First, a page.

Admins and power users, what better way to flex your Android tablet's muscle than to install a secure shell (SSH) server? You can easily use Secure FTP (SFTP) to copy files to your tablet, but for many SSH servers, you have to root your device. Fortunately, I've found a server that doesn't require root access -- that server is SSH Server, and it's available for free on the Google Play Store.
SSH Server offers the following features:
- Support for SFTP and SCP
- Multiple users can be set (each with their own options)
- Set custom shell start command and arguments
- Start/Stop server automatically when connected/disconnected from a specified Wi-Fi network or on boot
- Verbose logging
- Only allow specified IP addresses (optional)
- Add Dynamic DNS Updater using the local or public IP of your device
- Access server from web
Let's walk through the process of installing SSH Server, setting up a connection, and connecting to that server from a desktop machine.
Installation is simple. Just follow these steps:
- Open the Google Play Store
- Search for "ssh server"
- Tap the entry for SSH Server (by developer Ice Cold Apps)
- Tap Install
- Tap Accept & download
Once it's installed, you'll find SSH Server located in the app drawer or the home screen (or both locations). Tap the launcher to begin setting up your server.
Setting up a server
First, you must set up a server. During this process, you'll also have to create a user. Without creating a user, you won't be able to log into the server. Let's walk through this process.
- To create a new server, tap the Add button from the main window
- Tap SSH Server from the drop-down menu
- In the Settings tab (Figure A), fill out the necessary information
- Scroll to the bottom of this screen and enable the options that are needed (such as Vibrate on new connections, Start directly when app starts clean, etc.)
SSH Server on the Verizon-branded Samsung Galaxy Tab.
Once you have these options take care of, but before you back out of this screen, tap on the Users tab. In this section, you must create a new user to go along with the server. Here are the steps:
- Tap Add
- Fill out the necessary information (Figure B)
- Tap the Back button when complete
If you don't want to contain the user with the document root, uncheck that option, and they'll be able to navigate the file structure of the device.
It's very important to note that the directory specified for the user must be accessible by said user. The problem with a non-rooted Android device is that it's very difficult to create directories with permissions such that user, group, and others all have write permissions. Because of this, it's safe to use the /mnt/sdcard/Download directory. With this directory, you can use SFTP to copy files to the device.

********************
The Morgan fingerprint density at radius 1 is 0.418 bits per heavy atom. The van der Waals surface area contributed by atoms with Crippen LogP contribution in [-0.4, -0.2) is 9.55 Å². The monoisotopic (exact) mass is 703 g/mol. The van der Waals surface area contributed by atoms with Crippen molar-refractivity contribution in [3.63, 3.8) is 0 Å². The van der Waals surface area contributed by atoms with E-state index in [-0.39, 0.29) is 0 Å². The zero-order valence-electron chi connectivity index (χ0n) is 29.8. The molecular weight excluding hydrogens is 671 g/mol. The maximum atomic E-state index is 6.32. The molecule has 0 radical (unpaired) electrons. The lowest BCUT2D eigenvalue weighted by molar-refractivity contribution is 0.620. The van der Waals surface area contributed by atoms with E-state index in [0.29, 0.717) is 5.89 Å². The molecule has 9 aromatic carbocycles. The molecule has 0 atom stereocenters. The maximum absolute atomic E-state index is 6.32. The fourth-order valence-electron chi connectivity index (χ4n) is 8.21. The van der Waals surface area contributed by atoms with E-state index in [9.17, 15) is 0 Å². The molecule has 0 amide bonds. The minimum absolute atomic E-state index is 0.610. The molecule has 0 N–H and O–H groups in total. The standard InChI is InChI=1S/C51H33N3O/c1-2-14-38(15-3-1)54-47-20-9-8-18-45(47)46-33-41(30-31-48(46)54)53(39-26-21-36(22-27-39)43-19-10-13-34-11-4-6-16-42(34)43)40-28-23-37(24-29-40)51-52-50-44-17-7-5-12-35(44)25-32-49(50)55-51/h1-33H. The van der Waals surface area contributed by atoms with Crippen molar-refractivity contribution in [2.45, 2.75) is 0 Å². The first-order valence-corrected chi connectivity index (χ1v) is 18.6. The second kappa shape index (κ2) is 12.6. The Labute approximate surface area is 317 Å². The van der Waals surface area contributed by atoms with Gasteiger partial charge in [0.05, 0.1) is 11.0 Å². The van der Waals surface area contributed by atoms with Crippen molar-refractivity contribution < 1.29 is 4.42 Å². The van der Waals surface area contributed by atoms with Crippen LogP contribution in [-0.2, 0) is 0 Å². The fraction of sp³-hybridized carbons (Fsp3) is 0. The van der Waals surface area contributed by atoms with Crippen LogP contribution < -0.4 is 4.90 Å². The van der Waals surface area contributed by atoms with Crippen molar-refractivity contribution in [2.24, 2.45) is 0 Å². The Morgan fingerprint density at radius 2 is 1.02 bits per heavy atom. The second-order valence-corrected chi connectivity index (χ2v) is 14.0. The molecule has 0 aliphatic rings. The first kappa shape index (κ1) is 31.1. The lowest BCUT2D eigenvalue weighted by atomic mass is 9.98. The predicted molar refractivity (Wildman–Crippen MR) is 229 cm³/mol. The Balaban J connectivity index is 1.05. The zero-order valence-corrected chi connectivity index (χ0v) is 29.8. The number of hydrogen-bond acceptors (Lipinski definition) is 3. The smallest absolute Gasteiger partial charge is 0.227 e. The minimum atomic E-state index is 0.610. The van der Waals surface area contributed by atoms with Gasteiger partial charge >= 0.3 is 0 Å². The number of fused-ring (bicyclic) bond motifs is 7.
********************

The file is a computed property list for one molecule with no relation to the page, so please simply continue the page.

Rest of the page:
Tap the back button out of the Settings window. When you're prompted to save your settings, tap Yes, and you'll be taken back to the main window.
Starting the server
You have two options here:
- Start all servers
- Start individual servers
NOTE: The free version of this software only allows you to have one server set up. However, you probably won't need more than this.To start the server you've set up, tap the listing, and then tap Start/Stop. When the server is running, it will be listed as "started." Next, tap the Info button (at the top of the main window), where you'll find the information you need to make your connection (Figure C). Figure C
The Info screen shows you details for making your connection.
Now that you have all the information you need, it's time to connect.
Connecting to SSH Server
You can connect to your new SSH Server with most secure shell clients. If you're connecting via the command line, you'll need to make sure you add the port switch at the end of the command, like so:
ssh -v -l USERNAME ADDRESS -p PORT
Where USERNAME is the actual username set up for the server, ADDRESS is the IP address, and PORT is the port associated with the server.
Jack Wallen is an award-winning writer for Techrepublic and Linux.com. As an avid promoter/user of the Linux OS, Jack tries to convert as many users to open source as possible. His current favorite flavor of Linux is Bodhi Linux (a melding of Ubuntu and Enlightenment). When Jack isn't writing about Linux he is hard at work on his other writing career -- writing about zombies, various killers, super heroes, and just about everything else he can manipulate between the folds of reality. You can find Jack's books on Amazon, Barnes & Noble, and Smashwords. Outnumbered in his house one male to two females and three humans to six felines, Jack maintains his sanity by riding his mountain bike and working on his next books. For more news about Jack Wallen, visit his website Get Jack'd.